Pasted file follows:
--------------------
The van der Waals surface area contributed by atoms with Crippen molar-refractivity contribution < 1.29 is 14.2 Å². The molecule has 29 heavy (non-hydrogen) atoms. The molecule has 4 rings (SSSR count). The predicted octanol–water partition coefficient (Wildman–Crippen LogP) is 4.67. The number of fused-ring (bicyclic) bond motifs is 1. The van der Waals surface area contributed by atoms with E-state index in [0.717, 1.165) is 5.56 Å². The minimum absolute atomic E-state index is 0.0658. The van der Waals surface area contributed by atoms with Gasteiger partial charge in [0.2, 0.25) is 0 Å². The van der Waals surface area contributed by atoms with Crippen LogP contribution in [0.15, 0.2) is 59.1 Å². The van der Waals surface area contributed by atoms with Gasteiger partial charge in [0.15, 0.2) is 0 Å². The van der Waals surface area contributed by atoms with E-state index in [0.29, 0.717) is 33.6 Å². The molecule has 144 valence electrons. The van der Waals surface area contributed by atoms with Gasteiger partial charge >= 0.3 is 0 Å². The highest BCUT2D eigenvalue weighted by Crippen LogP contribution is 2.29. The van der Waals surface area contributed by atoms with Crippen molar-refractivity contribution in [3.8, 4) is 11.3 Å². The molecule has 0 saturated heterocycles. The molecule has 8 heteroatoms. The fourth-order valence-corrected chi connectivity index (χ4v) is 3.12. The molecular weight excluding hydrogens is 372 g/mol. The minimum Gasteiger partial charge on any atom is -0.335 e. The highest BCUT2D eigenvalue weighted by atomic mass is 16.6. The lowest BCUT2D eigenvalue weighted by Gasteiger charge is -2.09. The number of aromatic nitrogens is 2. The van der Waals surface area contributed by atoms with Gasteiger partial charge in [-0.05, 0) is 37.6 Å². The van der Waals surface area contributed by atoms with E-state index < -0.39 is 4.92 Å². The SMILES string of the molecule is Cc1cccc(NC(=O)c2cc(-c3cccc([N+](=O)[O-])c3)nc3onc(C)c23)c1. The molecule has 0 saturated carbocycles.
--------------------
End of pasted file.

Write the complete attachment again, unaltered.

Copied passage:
The van der Waals surface area contributed by atoms with Crippen molar-refractivity contribution < 1.29 is 14.2 Å². The molecule has 29 heavy (non-hydrogen) atoms. The molecule has 4 rings (SSSR count). The predicted octanol–water partition coefficient (Wildman–Crippen LogP) is 4.67. The number of fused-ring (bicyclic) bond motifs is 1. The van der Waals surface area contributed by atoms with E-state index in [0.717, 1.165) is 5.56 Å². The minimum absolute atomic E-state index is 0.0658. The van der Waals surface area contributed by atoms with Gasteiger partial charge in [0.2, 0.25) is 0 Å². The van der Waals surface area contributed by atoms with Crippen LogP contribution in [0.15, 0.2) is 59.1 Å². The van der Waals surface area contributed by atoms with Gasteiger partial charge in [0.15, 0.2) is 0 Å². The van der Waals surface area contributed by atoms with E-state index in [0.29, 0.717) is 33.6 Å². The molecule has 144 valence electrons. The van der Waals surface area contributed by atoms with Gasteiger partial charge >= 0.3 is 0 Å². The highest BCUT2D eigenvalue weighted by Crippen LogP contribution is 2.29. The van der Waals surface area contributed by atoms with Crippen molar-refractivity contribution in [3.8, 4) is 11.3 Å². The molecule has 0 saturated heterocycles. The molecule has 8 heteroatoms. The fourth-order valence-corrected chi connectivity index (χ4v) is 3.12. The molecular weight excluding hydrogens is 372 g/mol. The minimum Gasteiger partial charge on any atom is -0.335 e. The highest BCUT2D eigenvalue weighted by atomic mass is 16.6. The lowest BCUT2D eigenvalue weighted by Gasteiger charge is -2.09. The number of aromatic nitrogens is 2. The van der Waals surface area contributed by atoms with Gasteiger partial charge in [-0.05, 0) is 37.6 Å². The van der Waals surface area contributed by atoms with E-state index < -0.39 is 4.92 Å². The SMILES string of the molecule is Cc1cccc(NC(=O)c2cc(-c3cccc([N+](=O)[O-])c3)nc3onc(C)c23)c1. The molecule has 0 saturated carbocycles.